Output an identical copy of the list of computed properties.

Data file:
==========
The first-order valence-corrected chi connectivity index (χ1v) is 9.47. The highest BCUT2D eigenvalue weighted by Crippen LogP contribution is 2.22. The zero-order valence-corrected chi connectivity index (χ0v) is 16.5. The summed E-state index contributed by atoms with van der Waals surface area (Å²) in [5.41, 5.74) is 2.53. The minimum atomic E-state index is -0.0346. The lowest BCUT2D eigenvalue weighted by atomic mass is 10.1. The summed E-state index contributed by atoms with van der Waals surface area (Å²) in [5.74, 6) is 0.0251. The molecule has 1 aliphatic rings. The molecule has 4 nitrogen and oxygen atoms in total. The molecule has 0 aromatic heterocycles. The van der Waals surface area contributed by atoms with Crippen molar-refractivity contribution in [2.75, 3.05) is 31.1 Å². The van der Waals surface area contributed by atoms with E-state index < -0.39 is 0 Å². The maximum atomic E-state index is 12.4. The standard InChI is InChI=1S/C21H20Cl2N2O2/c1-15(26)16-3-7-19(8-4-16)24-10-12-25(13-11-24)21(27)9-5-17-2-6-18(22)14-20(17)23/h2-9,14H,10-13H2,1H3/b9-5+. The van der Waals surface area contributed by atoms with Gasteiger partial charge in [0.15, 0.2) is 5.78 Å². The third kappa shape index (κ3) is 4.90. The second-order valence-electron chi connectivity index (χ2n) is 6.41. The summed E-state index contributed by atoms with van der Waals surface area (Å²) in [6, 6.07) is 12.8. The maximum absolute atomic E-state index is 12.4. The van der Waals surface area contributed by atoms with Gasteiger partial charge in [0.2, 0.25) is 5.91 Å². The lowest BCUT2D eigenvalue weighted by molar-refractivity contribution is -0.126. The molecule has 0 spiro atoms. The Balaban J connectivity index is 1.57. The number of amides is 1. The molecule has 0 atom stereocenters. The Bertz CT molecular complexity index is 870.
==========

The first-order valence-corrected chi connectivity index (χ1v) is 9.47. The highest BCUT2D eigenvalue weighted by Crippen LogP contribution is 2.22. The zero-order valence-corrected chi connectivity index (χ0v) is 16.5. The summed E-state index contributed by atoms with van der Waals surface area (Å²) in [5.41, 5.74) is 2.53. The minimum atomic E-state index is -0.0346. The lowest BCUT2D eigenvalue weighted by atomic mass is 10.1. The summed E-state index contributed by atoms with van der Waals surface area (Å²) in [5.74, 6) is 0.0251. The molecule has 1 aliphatic rings. The molecule has 4 nitrogen and oxygen atoms in total. The molecule has 0 aromatic heterocycles. The van der Waals surface area contributed by atoms with Crippen molar-refractivity contribution in [2.75, 3.05) is 31.1 Å². The van der Waals surface area contributed by atoms with E-state index < -0.39 is 0 Å². The maximum atomic E-state index is 12.4. The standard InChI is InChI=1S/C21H20Cl2N2O2/c1-15(26)16-3-7-19(8-4-16)24-10-12-25(13-11-24)21(27)9-5-17-2-6-18(22)14-20(17)23/h2-9,14H,10-13H2,1H3/b9-5+. The van der Waals surface area contributed by atoms with Gasteiger partial charge in [0.15, 0.2) is 5.78 Å². The third kappa shape index (κ3) is 4.90. The second-order valence-electron chi connectivity index (χ2n) is 6.41. The summed E-state index contributed by atoms with van der Waals surface area (Å²) in [6, 6.07) is 12.8. The maximum absolute atomic E-state index is 12.4. The van der Waals surface area contributed by atoms with Gasteiger partial charge in [0.2, 0.25) is 5.91 Å². The lowest BCUT2D eigenvalue weighted by molar-refractivity contribution is -0.126. The molecule has 0 spiro atoms. The Balaban J connectivity index is 1.57. The number of amides is 1. The molecule has 0 atom stereocenters. The Bertz CT molecular complexity index is 870.